Year : 2018 | Volume
: 8 | Issue : 4 | Page : 176--179
Long-term survival in a patient with bilateral metachronous triple negative breast cancer: A case report and literature review
Ismail Hadi Zubairu, Sunday Adeyemi Adewuyi
Department of Radiotherapy and Oncology, Ahmadu Bello University Teaching Hospital, Zaria, Nigeria
Dr. Ismail Hadi Zubairu
Department of Radiotherapy and Oncology, Ahmadu Bello University Teaching Hospital Zaria
The incidence of bilateral metachronous breast cancer is rare in our environment. We report the rare case of a 44-year-old woman who has survived for 12 years after she was first diagnosed with stage 3B medullary right breast cancer. She had a positive family history of breast cancer in her paternal grandmother. She was treated with mastectomy and axillary clearance, six cycles of combination chemotherapy and external beam radiotherapy. She was also placed on tamoxifen. She developed a second primary breast cancer in the contralateral breast; triple negative, 10 years after her first diagnosis. She was treated with modified radical mastectomy and six cycles of Docetaxel with excellent response. She completed her chemotherapy about 2 years ago and has been on follow-up with no evidence of loco-regional recurrence.
|How to cite this article:|
Zubairu IH, Adewuyi SA. Long-term survival in a patient with bilateral metachronous triple negative breast cancer: A case report and literature review.Arch Int Surg 2018;8:176-179
|How to cite this URL:|
Zubairu IH, Adewuyi SA. Long-term survival in a patient with bilateral metachronous triple negative breast cancer: A case report and literature review. Arch Int Surg [serial online] 2018 [cited 2020 Feb 29 ];8:176-179
Available from: http://www.archintsurg.org/text.asp?2018/8/4/176/278023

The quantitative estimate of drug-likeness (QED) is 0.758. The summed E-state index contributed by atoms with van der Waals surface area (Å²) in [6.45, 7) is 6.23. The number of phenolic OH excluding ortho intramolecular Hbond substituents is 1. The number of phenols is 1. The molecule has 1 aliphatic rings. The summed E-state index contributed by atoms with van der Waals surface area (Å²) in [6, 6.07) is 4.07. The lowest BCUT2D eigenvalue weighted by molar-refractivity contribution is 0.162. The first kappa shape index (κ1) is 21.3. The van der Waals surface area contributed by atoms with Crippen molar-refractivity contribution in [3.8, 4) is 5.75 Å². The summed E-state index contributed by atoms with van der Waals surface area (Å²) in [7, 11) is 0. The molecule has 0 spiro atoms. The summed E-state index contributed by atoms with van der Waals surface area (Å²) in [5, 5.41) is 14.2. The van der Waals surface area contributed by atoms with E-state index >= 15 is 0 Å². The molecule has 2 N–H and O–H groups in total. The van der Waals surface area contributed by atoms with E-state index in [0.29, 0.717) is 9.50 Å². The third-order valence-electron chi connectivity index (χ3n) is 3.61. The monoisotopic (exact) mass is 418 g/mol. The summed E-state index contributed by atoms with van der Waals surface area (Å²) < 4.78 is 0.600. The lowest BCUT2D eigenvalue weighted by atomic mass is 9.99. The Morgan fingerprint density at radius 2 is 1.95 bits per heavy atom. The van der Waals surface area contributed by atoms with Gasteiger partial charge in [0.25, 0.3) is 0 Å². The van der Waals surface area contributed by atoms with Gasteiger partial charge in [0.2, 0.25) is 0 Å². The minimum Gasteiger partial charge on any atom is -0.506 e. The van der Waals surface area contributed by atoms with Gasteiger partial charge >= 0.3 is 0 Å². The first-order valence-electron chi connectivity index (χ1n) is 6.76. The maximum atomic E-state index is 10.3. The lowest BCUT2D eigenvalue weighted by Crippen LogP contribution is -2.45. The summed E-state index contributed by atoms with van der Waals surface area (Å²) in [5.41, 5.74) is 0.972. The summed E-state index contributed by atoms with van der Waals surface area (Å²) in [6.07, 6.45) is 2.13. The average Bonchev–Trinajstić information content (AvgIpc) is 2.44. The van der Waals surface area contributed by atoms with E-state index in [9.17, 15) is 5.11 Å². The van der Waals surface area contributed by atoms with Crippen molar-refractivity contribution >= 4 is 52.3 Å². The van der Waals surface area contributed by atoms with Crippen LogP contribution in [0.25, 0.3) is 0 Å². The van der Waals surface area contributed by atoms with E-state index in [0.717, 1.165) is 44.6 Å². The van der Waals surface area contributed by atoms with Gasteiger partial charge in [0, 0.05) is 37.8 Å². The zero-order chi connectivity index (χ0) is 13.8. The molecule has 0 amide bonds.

The incidence of bilateral breast cancer is increasing globally as a result of patients surviving for longer years. Improvements in chemotherapy, hormonal therapy, and radiotherapy have significantly increased the overall survival of patients with breast cancer. Breast cancer is a major public health problem for women globally, and women diagnosed with breast cancer are at increased risk of developing contralateral breast tumor, two to six times greater than developing a first breast cancer in the general population. Metachronous, bilateral breast cancer is a rare entity accounting for 3–7% of all breast cancer cases.
Here we present the case of a 44-year-old woman who developed a new primary tumor (NPT), invasive ductal carcinoma in the left breast 10 years after completing treatment for a primary breast cancer, medullary breast cancer, in the right. She has completed treatment for the second breast cancer, and is in her second year follow-up with no evidence of disease recurrence. We describe the diagnostic and therapeutic approach of her management, along with existing literature.
Mrs. HB, a 44-year-old lawyer, first presented to our radiotherapy clinic in 2006, when she was 32 years old, on referral from another hospital where she was diagnosed with right breast cancer, six months earlier. She was diagnosed clinically stage 3B. She had a positive family history of breast cancer in her paternal grandmother, which was the only positive risk factor. A simple mastectomy with right axillary lymph node dissection was done for her, and histology report from mastectomy specimen showed medullary breast cancer with involvement of the resection margins and dissected lymph nodes. Immunohistochemistry testing wasn't done because the facilities for this service weren't available at the time. This was followed by 4 cycles of chemotherapy using VAC-P regimen (Vincristine, Adriamycin, Cyclophosphamide and Cisplatin) and daily tamoxifen 20 mg. She was referred to our facility for external beam radiotherapy.
In our facility we obtained a detailed clinical history which was essentially the same as the information contained in the referral letter. Physical examination revealed a well-preserved young lady with a Karnofsky Performance Score of about 90%. Chest wall inspection revealed absent right breast with keloid formation along the surgical scar. There were no supraclavicular or axillary lymph nodes palpable, bilaterally. Systemic examination was not contributory.